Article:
A Partial solution.
The forward tilted seat concept preserves lumbar spinal lordosis and allows freedom of movement.
As already described (Mandal, A.C.: “The Seated Man”1987) workers in Scandinavia, advocated a seat that was tilted forward and down by 20-30° from the horizontal, allowing the hips to extend to 120-130˚ and the pelvis to tilt forward with the lower spinal joints adopting the correct, safe, lordotic posture. No back rest was necessary and the torso was free to move. The unsupported spine may incur slightly greater intra-discal loading probably from muscle co-contraction which is tiring and makes the FTS unpopular. Makhsous (Makhsous M. 2003), has shown that sitting on a horizontal surface involves lumbar flexion relative to standing and has also shown that with seat angled down, weight is largely shifted to the proximal half of the thighs at 18°. This was also shown in previous work (Corlett, 1999, Eklund et al, 1982, Schoberth, 1978). This is not relevant for it’s short use in a 3M chair.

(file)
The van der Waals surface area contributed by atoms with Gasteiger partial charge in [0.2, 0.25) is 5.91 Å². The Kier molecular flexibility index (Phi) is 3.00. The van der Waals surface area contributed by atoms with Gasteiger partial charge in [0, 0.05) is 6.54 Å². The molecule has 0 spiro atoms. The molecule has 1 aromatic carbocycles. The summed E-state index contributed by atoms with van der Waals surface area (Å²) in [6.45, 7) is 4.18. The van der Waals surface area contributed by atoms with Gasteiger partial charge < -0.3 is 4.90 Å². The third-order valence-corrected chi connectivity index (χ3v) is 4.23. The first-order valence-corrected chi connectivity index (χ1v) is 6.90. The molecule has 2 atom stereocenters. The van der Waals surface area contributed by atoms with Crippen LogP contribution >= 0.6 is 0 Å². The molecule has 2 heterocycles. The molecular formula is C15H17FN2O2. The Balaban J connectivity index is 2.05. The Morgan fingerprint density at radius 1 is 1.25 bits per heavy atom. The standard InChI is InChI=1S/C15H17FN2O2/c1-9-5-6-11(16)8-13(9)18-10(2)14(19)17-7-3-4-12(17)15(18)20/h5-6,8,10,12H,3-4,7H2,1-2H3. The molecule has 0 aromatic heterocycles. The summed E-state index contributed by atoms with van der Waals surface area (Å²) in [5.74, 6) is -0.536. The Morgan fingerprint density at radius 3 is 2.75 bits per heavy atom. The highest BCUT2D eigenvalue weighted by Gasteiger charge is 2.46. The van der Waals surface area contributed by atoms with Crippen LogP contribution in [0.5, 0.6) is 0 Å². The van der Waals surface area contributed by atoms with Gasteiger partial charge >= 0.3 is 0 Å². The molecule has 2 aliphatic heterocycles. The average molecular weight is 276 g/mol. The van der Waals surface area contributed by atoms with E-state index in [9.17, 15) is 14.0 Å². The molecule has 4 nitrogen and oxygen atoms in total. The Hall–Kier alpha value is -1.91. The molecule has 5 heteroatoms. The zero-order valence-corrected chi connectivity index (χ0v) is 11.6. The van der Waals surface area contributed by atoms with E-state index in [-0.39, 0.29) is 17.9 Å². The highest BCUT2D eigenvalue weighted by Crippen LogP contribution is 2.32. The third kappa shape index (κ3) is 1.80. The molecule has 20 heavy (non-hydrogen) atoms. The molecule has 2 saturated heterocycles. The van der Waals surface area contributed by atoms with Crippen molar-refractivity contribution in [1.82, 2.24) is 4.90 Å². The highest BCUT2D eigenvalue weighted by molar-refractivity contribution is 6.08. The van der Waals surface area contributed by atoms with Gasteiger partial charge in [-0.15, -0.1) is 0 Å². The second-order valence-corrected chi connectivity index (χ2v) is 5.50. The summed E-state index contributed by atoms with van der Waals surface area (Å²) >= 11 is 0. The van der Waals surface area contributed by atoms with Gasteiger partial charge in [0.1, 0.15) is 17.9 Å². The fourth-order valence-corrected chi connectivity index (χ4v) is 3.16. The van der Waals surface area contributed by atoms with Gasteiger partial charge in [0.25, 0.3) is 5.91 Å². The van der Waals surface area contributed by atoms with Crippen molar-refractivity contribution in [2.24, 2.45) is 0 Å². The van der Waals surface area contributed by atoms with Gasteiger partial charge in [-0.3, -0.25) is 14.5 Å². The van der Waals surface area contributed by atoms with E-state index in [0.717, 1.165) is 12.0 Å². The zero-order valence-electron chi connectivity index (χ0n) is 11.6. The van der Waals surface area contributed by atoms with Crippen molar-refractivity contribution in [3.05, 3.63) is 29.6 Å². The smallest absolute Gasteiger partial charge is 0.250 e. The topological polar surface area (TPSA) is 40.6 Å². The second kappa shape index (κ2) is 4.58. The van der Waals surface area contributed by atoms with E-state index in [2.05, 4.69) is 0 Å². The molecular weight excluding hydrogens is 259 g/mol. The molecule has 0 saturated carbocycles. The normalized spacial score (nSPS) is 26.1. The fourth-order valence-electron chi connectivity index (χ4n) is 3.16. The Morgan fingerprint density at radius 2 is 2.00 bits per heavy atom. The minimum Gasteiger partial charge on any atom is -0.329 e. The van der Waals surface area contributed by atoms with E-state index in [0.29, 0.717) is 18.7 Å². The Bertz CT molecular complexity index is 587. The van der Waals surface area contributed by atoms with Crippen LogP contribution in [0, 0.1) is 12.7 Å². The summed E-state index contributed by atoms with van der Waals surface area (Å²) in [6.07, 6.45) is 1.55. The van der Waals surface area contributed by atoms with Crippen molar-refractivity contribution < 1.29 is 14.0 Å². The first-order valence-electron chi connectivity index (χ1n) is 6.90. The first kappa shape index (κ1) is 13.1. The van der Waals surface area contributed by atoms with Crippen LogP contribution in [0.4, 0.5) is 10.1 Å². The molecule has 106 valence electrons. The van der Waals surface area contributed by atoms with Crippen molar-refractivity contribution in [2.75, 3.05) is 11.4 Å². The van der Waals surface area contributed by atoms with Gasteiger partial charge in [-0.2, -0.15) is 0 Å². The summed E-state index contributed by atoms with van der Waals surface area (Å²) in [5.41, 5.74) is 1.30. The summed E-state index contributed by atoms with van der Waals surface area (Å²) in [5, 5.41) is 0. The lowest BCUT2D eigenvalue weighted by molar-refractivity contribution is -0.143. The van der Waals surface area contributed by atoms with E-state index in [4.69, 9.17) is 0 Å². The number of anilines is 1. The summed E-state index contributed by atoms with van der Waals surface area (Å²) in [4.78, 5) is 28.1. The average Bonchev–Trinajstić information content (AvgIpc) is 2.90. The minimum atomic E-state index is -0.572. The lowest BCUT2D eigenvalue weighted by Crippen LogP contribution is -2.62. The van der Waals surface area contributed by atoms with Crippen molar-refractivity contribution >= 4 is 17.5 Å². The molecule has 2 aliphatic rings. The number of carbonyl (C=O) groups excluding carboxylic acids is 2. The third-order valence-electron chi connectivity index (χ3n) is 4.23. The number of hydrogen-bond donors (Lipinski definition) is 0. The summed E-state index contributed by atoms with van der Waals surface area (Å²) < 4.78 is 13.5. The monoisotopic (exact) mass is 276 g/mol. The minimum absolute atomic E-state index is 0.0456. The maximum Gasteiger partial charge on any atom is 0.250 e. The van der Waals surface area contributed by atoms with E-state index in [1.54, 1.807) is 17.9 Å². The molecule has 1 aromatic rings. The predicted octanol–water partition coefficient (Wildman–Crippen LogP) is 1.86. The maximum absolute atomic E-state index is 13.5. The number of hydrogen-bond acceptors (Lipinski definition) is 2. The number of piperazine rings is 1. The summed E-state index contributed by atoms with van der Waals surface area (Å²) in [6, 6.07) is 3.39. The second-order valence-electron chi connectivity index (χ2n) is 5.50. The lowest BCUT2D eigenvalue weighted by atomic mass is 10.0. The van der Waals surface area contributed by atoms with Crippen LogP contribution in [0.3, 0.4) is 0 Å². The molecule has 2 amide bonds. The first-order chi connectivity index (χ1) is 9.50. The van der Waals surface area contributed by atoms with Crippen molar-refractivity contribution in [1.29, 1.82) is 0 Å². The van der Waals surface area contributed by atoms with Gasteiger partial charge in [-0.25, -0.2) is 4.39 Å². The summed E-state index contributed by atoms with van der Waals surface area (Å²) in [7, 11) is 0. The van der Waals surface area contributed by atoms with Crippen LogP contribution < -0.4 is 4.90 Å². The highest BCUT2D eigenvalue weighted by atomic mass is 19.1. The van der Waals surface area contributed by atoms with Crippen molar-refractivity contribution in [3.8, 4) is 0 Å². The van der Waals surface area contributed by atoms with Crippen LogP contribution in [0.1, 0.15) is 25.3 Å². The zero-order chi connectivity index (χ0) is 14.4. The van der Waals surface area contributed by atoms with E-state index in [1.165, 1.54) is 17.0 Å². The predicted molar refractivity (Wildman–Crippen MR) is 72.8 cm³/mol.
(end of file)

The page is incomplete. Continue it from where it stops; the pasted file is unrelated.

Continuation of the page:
Mandal determined, by tilted incrementally the chair seat and work surface, that an optimal position resulted in a correct lumbo-sacral lordosis and hip extension. He concluded “The recommended chair height is one-third of the person’s height, and the desk height one half. Most people with back pain will find this very comfortable, but for the first weeks you will only be able to sit like this for 5-10 minutes, because your back muscles need training.” ☞ Mandal
The kneeling component of the Balans chair, shown, is to prevent forward slipping. With a static FTS this tendency to slide forward is tiring to resist. Alternative options are non-slip materials, memory foam and configuring for both comfort and ‘butt pockets’ to relieve pressure on the Ischial Tuberosities (ITs). (See 2T Upright mode→)
The Forward tilted Seat and The Ischial Off Load’ system
The Ischial Off Load’ system is a variant consisting of a convex chair seat so that the front half of the seat is tilted forward approximating to a FTS.
Next, for details, see the ☛ Ischial ‘off-load’ system→